As a fellow street workout athlete I think there is some confusion in this topic. The victorian that street workout athletes learn is similar and different to a gymnasts ring victorian, it is much easier and more achievable. The victorian he is most likely talking about is a "parallel bar victorian" where the arms are straight and placed not as far apart as a rings victorian. The key here is that the entire forearm is in contact with the bar and the lever point is closer to the shoulder, so less force is required. Since you have the FL mastered from a street workout point of view the next thing would be to strengthen the rear delts and triceps in this position, which is close to their shortest contraction. On top of what you're doing I'd reccommend legs apart bent leg v-sit, trying to push your hands back/hips forward and keeping your arms straight. Then holding the "forearm parallel bar victorian" with body in an L shape or with one leg out if that is too easy. Make sure your hips are high (in line with your hands) and you can hold it for atleast 10 seconds before trying a more difficult version.

 

Hope this helps :)

Share this post


Link to post
Share on other sites
GoldenEagle

As a fellow street workout athlete I think there is some confusion in this topic. The victorian that street workout athletes learn is similar and different to a gymnasts ring victorian, it is much easier and more achievable. The victorian he is most likely talking about is a "parallel bar victorian" where the arms are straight and placed not as far apart as a rings victorian. The key here is that the entire forearm is in contact with the bar and the lever point is closer to the shoulder, so less force is required. Since you have the FL mastered from a street workout point of view the next thing would be to strengthen the rear delts and triceps in this position, which is close to their shortest contraction. On top of what you're doing I'd reccommend legs apart bent leg v-sit, trying to push your hands back/hips forward and keeping your arms straight. Then holding the "forearm parallel bar victorian" with body in an L shape or with one leg out if that is too easy. Make sure your hips are high (in line with your hands) and you can hold it for atleast 10 seconds before trying a more difficult version.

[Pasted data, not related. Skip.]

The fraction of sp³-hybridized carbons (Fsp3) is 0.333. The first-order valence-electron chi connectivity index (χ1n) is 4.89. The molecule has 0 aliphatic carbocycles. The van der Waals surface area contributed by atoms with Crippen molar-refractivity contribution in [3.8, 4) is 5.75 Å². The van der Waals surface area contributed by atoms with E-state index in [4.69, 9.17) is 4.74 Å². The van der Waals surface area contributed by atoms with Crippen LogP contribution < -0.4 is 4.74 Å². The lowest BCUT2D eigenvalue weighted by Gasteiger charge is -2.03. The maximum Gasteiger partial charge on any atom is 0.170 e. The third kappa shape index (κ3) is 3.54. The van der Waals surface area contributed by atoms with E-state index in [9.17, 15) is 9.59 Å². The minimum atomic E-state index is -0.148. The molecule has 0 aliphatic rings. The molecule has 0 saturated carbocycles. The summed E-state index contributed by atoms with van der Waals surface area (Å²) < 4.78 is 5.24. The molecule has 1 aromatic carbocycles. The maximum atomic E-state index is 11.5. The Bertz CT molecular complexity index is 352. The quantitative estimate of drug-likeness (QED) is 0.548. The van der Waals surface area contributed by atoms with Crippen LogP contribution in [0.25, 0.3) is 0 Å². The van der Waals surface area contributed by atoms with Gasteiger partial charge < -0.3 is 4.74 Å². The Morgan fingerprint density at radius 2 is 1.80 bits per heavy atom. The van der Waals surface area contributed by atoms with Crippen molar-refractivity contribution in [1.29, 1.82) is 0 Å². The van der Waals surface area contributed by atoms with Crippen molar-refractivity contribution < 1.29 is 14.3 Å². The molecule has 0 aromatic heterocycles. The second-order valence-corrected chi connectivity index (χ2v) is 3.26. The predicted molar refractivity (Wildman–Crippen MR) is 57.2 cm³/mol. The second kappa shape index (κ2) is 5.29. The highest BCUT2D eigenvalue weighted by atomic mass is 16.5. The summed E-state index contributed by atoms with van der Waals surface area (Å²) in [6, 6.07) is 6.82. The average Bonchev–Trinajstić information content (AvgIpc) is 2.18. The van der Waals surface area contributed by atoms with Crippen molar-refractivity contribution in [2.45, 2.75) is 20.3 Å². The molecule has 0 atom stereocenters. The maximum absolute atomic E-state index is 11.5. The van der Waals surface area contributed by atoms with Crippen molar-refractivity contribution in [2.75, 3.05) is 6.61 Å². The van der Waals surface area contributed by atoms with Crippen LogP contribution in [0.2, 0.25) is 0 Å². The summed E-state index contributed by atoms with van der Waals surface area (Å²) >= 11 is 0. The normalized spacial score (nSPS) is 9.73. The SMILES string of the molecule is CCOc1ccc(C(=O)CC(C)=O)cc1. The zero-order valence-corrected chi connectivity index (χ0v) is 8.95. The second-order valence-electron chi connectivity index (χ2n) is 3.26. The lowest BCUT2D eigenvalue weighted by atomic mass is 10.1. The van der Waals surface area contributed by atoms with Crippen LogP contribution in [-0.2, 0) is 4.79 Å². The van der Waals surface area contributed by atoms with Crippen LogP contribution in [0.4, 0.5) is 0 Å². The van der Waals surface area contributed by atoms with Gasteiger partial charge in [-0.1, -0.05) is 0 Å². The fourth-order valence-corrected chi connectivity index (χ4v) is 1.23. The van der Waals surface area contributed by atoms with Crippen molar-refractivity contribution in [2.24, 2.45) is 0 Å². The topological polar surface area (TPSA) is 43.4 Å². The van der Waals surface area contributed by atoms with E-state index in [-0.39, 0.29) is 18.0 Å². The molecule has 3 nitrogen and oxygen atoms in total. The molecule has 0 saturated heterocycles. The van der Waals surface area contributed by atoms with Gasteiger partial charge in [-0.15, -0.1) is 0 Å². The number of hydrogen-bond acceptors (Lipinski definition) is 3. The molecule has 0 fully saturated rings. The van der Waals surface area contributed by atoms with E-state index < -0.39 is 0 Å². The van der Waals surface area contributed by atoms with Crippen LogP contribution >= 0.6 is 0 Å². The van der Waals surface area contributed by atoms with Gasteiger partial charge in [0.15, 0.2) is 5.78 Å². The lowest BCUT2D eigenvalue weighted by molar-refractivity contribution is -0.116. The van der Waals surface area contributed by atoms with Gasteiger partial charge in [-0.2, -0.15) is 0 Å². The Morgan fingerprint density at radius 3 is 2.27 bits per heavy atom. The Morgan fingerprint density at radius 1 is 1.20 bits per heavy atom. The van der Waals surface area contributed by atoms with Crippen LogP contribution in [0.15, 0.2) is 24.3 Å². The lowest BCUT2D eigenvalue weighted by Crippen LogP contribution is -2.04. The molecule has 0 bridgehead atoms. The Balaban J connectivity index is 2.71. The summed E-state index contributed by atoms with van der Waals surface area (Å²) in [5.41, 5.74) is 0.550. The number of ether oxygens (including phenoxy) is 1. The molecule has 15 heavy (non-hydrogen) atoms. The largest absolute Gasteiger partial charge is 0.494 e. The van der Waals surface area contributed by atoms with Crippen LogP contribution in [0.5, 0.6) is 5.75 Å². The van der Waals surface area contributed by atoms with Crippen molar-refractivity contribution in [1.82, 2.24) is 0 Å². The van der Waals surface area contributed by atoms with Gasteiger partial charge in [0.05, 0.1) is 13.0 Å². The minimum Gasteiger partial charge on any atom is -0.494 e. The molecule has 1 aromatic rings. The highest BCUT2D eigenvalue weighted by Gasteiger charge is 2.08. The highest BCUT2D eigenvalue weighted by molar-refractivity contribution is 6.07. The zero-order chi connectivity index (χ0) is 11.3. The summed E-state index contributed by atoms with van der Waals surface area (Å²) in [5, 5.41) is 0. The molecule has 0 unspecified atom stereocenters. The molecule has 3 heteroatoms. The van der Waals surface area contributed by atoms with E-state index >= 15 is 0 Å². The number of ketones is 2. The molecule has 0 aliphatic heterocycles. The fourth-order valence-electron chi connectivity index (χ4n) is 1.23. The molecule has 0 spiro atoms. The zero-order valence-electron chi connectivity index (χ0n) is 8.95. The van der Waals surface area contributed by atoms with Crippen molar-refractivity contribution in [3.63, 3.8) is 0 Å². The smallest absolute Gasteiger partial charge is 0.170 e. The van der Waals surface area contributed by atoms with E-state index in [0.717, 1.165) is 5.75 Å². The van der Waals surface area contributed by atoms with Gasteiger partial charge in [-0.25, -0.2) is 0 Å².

Hope this helps :)

Do you realize the "forearm supported Victorian cross" is just a progression toward learning Victorian cross on rings? Also, on this forum we tend to emphasize developing our connective tissue so that our skeleton has access to more of our muscular strength. Developing our connective tissue helps make harder strength elements easier.

 

If gymnasts were like the street workout "Athletes" who put emphasis on just muscular strength there would be a lot of people tearing their bicep tendon while doing a back lever like Adam Raw did.

 

Just for the sake of information, in the FIG code of points Front and back lever are easy "A" rated skills. The iron cross has a slightly harder "B" rating.

  • Upvote 6

Share this post


Link to post
Share on other sites
Alexander Egebak

Do you realize the "forearm supported Victorian cross" is just a progression toward learning Victorian cross on rings? Also, on this forum we tend to emphasize developing our connective tissue so that our skeleton has access to more of our muscular strength. Developing our connective tissue helps make harder strength elements easier.